The wages spiral of the past year, which forced most law firms to raise pay at least 10 per cent, pushed expenses up an average 12.1 per cent for the big eight and 8 per cent for the remainder. This has led to upward pressure on fees, with the report indicating standard fees rose by about $50 an hour to an average of just over $600 an hour for all fee earners.
Law firm leaders declined to comment on the report, citing the confidentiality to which they are bound as participants and clients.
However, the deterioration in outlook is reflected in responses for the forthcoming Law Partnership Survey, with most firms shedding the cautious optimism they expressed mid-year.
The Financial Review’s optimism index – which asks law firms to rate how they feel about the market outlook – fell from 4.2 out of 5 to 3.8, with many citing the economic headwinds caused by rising inflation and interest rates.
Law firm leaders have also been watching the US legal market with concern, with many of the biggest firms there now conducting mass layoffs – usually via performance reviews for associates – to correct “over-hiring” during the long boom from 2019-21.
Bruce Cooper, the chief executive partner at Clayton Utz, said he feared the local economy, and the legal sector, would take its lead from the US and Europe.
“I’ve not seen a change in outlook emerge so quickly as in the last four months,” Mr Cooper said in a survey answer.
“With the GFC, the shock was sudden and precipitous in 2008, but from early 2007 onwards the world was slowing as major markets began to cool in anticipation. The change in the current market sentiment is, in comparative terms, more sudden …
“The biggest issue for any of us will be the revenue challenges playing out as the locked-in expense cost inflation of the last year – mostly wage increases – puts pressure on profitability.”
Adrian Tembel, chief executive partner at Thomson Geer, told his staff in an email this week that the outlook for the legal sector was “sobering”.
“The definition of a recession favoured by most economic commentators and in the media is two consecutive quarters of negative growth in real gross domestic product (GDP). If the legal sector were the economy, then we’d be in a technical recession, but we don’t necessarily describe it that way…
“It is clear that a structural shift is occurring in our sector. This is exactly what we would expect in an inflationary, rising interest rate and falling asset price environment …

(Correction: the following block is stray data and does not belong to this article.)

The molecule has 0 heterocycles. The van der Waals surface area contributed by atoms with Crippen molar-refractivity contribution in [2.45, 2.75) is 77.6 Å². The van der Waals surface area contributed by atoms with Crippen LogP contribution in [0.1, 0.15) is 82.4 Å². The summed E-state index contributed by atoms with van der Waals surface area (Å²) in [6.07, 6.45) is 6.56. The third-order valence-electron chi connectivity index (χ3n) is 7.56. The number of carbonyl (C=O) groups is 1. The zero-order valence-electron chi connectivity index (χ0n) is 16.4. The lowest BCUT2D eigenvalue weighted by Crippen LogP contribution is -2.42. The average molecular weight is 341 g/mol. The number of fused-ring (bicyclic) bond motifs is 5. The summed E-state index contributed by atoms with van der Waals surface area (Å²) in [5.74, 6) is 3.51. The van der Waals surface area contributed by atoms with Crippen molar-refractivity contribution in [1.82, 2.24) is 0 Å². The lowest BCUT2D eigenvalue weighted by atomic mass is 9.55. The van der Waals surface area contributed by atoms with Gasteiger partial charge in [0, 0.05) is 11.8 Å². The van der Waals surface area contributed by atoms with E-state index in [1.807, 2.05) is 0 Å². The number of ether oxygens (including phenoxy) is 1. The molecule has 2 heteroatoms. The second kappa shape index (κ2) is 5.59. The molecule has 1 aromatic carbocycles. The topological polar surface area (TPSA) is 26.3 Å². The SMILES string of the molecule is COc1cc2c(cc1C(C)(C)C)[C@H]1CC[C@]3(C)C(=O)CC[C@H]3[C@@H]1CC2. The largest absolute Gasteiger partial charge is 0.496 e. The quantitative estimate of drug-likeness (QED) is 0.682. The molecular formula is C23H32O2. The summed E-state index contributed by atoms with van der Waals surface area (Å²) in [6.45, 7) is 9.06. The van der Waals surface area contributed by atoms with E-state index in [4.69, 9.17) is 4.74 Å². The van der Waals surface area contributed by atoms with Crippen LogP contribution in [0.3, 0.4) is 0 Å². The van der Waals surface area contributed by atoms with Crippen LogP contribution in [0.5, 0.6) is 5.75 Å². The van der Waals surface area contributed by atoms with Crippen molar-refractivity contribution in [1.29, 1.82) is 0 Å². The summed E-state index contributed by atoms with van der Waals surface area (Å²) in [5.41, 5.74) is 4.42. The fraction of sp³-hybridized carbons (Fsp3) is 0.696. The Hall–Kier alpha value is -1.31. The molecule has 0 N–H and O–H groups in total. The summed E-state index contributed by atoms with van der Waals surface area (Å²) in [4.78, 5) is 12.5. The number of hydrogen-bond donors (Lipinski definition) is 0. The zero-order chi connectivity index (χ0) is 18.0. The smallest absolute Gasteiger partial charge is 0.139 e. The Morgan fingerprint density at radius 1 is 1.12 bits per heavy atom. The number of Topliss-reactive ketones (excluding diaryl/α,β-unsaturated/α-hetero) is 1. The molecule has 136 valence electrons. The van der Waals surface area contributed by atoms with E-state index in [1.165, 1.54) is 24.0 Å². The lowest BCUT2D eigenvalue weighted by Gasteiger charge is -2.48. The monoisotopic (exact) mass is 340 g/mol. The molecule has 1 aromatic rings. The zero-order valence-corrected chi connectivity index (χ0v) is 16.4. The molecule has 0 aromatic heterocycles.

“Summing up, the ‘COVID boom’ is over!”
The Peer Monitor report provided commentary on two sectors – the big eight and large law firms – and also data for all firms.
“Both big eight and large firms saw contractions in demand this quarter along with slowed rate growth which resulted in the worst quarterly fees worked reduction in the program’s history,” the report said.
“Each segment experienced double-digit utilisation deteriorations, with the big eight surpassing last quarter’s low point to produce their largest quarterly contraction since at least 2014.
“Expenses expanded at historically high levels, which, combined with flat revenues, places Australian firms in an exceptionally dangerous position to start the year.”
However, it noted the firms which comprise the big eight – Minter-Ellison, Herbert Smith Freehills, Allens, King & Wood Mallesons, Clayton Utz, Corrs Chambers Westgarth, Norton Rose Fulbright and Baker McKenzie – were coming off record peaks.
“Utilisation is down double-digits compared to first quarter 2022, with associates logging the fewest hours in recent history. Solace can be found in that, compared to pre-pandemic times (quarter one financial 2020), firms are still generating 14.5 per cent more revenue …
“All of this sits on top of rapidly increasing expenses, with direct expenses for big eight firms growing 12.1 per cent. While this is lower than previous quarters, those quarters were buoyed by exceptionally strong revenue growth.”
The results were slightly better for the average large firm – especially on demand and fees worked – but the report said they were still on a “dangerous path”. The 10 large firms in Peer Monitor are Baker McKenzie, Colin Biggers Paisley, Dentons, Gilbert + Tobin, Hall & Wilcox, Jackson McDonald, McCullough Robertson, Mills Oakley, Thomson Geer and White & Case.
“With utilisation for large firms contracting at a historically high 10.1 per cent and their by-title productivity far below the Q1’s for the last three years, large firms are seeing immense pressure on profitability.
“Expenses continue to increase at a record rate, with direct and overhead expenses growing at 14.1 per cent and 7.6 per cent respectively.
“The combination of flat revenue and historically high expense growth is an exceptionally dangerous path.”
The Law Partnership Survey contains data and reports on partners, senior associates, women lawyers and emerging issues for the industry. It runs over two weeks, starting on December 2.